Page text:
Two ways to insert symbols, superscript and subscript in a Gmail message
If you are reading this article, chances are you’ve realised that Gmail does not have an in-built function for inserting symbols, superscript or subscript into an email message. However, Gmail can display these characters, you just need a way to actually get them into the email. In this blog post, I’ll outline two ways you can do this.
The first is a good workaround if you only use symbols, superscript or subscript occasionally. The second is the best choice if you frequently use the same symbols, superscript and subscript (for example, degrees, copyright, squared and cubed).Here are 2 ways you can insert symbols, superscript & subscript in #Gmail Click To Tweet
Method 1: Copy & paste from Google Docs
This simple solution involves copying and pasting the symbols, superscript or subscript you need from a Google Doc (or a Microsoft Word document). Once the characters are in Gmail, you can then copy and paste them within the email message if you need to use them again.
Superscript & subscript
Within Google Docs, the subscript and superscript formatting options are available on the Format menu.
If you’re after symbols, select the Insert menu > Special characters. This will open the ‘Insert special characters’ dialogue box. You can search for the symbol either by typing its name or code, or drawing it.
Although this solution is simple, it can be time consuming if you need to use symbols, superscript or subscript regularly. If that’s the case, the second method below is likely to be a better solution for you.
Method 2: Use the Auto Text Expander for Google Chrome extension
The Auto Text Expander for Google Chrome extension allows you to insert words, phrases and other characters (e.g. a symbol) into an email message by typing some predetermined shorthand. For example, you could configure it so when you typed ‘/d’, it inserted the degree symbol.
The steps below will show you how to install and configure the Auto Text Expander for Google Chrome extension.Here’s how to use the Auto Text Expander #Chrome extension to insert symbols in #Gmail Click To Tweet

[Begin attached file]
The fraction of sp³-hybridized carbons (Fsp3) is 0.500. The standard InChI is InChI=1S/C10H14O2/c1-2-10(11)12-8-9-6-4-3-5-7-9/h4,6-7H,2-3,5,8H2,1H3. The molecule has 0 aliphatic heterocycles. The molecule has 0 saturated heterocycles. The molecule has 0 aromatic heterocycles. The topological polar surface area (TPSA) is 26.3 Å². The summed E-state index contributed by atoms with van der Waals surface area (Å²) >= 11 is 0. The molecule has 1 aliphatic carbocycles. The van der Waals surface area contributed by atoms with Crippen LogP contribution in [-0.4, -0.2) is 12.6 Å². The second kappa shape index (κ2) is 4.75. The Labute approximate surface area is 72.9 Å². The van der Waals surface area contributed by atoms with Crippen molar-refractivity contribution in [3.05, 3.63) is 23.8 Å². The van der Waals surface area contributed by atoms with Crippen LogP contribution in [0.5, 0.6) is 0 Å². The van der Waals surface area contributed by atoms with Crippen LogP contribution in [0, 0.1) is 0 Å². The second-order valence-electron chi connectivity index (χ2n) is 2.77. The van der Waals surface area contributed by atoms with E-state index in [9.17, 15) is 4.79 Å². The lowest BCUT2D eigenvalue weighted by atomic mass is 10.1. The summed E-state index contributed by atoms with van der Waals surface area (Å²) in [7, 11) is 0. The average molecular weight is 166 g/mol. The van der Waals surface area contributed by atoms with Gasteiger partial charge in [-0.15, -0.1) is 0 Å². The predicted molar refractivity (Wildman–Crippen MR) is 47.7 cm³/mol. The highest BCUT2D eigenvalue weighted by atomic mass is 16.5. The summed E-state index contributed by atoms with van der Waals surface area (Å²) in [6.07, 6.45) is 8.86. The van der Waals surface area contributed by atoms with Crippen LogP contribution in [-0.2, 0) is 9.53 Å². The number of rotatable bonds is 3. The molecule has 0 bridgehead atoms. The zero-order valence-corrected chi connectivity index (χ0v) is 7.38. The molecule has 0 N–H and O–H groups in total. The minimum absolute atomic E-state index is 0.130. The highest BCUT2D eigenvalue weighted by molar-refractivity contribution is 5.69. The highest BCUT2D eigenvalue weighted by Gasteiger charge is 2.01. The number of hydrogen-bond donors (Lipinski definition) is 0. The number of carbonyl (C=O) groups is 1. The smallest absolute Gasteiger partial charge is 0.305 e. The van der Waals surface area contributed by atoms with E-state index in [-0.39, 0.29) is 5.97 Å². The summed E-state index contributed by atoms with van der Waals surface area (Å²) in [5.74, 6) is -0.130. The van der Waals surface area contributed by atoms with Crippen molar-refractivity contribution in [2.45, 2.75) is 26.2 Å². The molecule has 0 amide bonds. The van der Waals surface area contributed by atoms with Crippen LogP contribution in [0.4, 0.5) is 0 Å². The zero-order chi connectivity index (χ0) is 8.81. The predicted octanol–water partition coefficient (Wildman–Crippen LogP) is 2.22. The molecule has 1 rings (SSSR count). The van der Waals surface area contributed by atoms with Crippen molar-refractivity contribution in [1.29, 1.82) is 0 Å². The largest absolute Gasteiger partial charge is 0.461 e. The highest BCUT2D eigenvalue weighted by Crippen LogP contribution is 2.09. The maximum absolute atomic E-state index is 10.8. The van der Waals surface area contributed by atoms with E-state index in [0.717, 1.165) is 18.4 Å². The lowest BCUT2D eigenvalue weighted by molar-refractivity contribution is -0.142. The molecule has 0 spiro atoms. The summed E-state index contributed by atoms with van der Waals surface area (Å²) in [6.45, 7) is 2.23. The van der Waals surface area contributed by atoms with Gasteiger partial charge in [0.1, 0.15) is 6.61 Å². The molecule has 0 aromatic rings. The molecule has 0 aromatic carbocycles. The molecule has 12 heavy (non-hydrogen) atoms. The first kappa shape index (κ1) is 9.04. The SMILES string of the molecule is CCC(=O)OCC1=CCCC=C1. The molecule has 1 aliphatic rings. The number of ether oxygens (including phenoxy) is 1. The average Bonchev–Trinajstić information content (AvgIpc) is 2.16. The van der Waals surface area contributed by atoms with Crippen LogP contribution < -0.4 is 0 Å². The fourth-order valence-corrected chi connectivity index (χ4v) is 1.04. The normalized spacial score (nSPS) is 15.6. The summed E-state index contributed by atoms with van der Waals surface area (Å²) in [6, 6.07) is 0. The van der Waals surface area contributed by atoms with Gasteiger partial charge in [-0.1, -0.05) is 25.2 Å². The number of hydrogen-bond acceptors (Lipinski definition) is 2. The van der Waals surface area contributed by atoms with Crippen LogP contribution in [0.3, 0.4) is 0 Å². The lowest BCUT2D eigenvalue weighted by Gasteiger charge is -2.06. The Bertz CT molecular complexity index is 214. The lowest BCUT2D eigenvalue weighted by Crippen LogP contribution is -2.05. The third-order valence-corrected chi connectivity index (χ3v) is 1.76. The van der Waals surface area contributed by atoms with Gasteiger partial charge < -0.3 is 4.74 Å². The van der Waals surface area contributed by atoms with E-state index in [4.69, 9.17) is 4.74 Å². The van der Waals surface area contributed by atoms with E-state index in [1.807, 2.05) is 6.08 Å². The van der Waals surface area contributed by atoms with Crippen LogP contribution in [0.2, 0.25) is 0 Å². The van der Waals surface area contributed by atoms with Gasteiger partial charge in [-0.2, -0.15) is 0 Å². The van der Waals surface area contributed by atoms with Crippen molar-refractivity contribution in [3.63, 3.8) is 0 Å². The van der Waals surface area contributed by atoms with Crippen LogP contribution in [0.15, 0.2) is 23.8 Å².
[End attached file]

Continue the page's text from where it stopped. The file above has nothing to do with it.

2. Install the extension by clicking the Add to Chrome button.
3. When prompted, confirm the installation by clicking Add extension.
4. The configuration page for the extension will open immediately.
Note: You can also open the configuration page from the icon in the top right of Chrome.
5. In the Shortcuts section you will notice a few pre-configured shortcuts that provide a shorthand way to type a word or phrase. If you do not want to use these, click the small trash can icon to the right of each shortcut to remove them.
6. To add a new shortcut, click the Add button.
7. Type the shorthand you want to use in the box on the left. For example, if you want a degree symbol, your shorthand might be /d.
Tip: Using a / before the shorthand code is a good way to make sure you don’t accidentally use your shorthand when you don’t intend to. For example, you would not want to use ‘d’ as the shorthand, otherwise you would be getting degree symbols popping up everywhere! You are much less likely to use /d as part of a word or sentence.
8. This is where an extra little trick comes in! In the box on the right, you need to enter the HTML name, number or code for the symbol or character you want to insert. Below are some common examples of this.
If you’re looking for a symbol/character that is not in this list, check out the list on the following sites:
This is what the shorthand and codes look like in the Auto Text Expander interface.
9. When you have added all your shortcuts, click the Save button.
10. Return to Gmail and compose a new email message. Enter your shorthand code and watch it transform into your symbol or character.
Note: It is not unusual for Auto Text Expanded to take a few minutes to start working the first time you use it. So, if your shorthand does not work the first time, wait a few minutes and try again. However, once it starts working, it stays working.
Here’s a Gmail message after using the Auto Text Expander shortcuts.
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